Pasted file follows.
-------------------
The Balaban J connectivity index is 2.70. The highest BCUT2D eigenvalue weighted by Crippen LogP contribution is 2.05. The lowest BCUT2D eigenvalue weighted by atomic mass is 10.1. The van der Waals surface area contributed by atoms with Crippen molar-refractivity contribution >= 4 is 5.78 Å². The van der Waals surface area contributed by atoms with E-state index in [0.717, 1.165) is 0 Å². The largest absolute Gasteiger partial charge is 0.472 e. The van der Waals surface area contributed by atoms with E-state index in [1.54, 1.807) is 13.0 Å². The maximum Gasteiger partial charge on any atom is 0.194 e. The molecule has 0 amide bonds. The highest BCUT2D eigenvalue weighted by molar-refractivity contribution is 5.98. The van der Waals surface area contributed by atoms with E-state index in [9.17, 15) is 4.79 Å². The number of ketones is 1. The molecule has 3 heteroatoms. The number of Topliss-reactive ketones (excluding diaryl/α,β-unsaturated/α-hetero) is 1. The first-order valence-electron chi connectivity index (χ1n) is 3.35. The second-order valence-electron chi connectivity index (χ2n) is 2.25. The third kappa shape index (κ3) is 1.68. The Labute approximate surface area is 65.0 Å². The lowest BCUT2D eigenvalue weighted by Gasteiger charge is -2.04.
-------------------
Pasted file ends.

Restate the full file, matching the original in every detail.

The Balaban J connectivity index is 2.70. The highest BCUT2D eigenvalue weighted by Crippen LogP contribution is 2.05. The lowest BCUT2D eigenvalue weighted by atomic mass is 10.1. The van der Waals surface area contributed by atoms with Crippen molar-refractivity contribution >= 4 is 5.78 Å². The van der Waals surface area contributed by atoms with E-state index in [0.717, 1.165) is 0 Å². The largest absolute Gasteiger partial charge is 0.472 e. The van der Waals surface area contributed by atoms with E-state index in [1.54, 1.807) is 13.0 Å². The maximum Gasteiger partial charge on any atom is 0.194 e. The molecule has 0 amide bonds. The highest BCUT2D eigenvalue weighted by molar-refractivity contribution is 5.98. The van der Waals surface area contributed by atoms with E-state index in [9.17, 15) is 4.79 Å². The number of ketones is 1. The molecule has 3 heteroatoms. The number of Topliss-reactive ketones (excluding diaryl/α,β-unsaturated/α-hetero) is 1. The first-order valence-electron chi connectivity index (χ1n) is 3.35. The second-order valence-electron chi connectivity index (χ2n) is 2.25. The third kappa shape index (κ3) is 1.68. The Labute approximate surface area is 65.0 Å². The lowest BCUT2D eigenvalue weighted by Gasteiger charge is -2.04.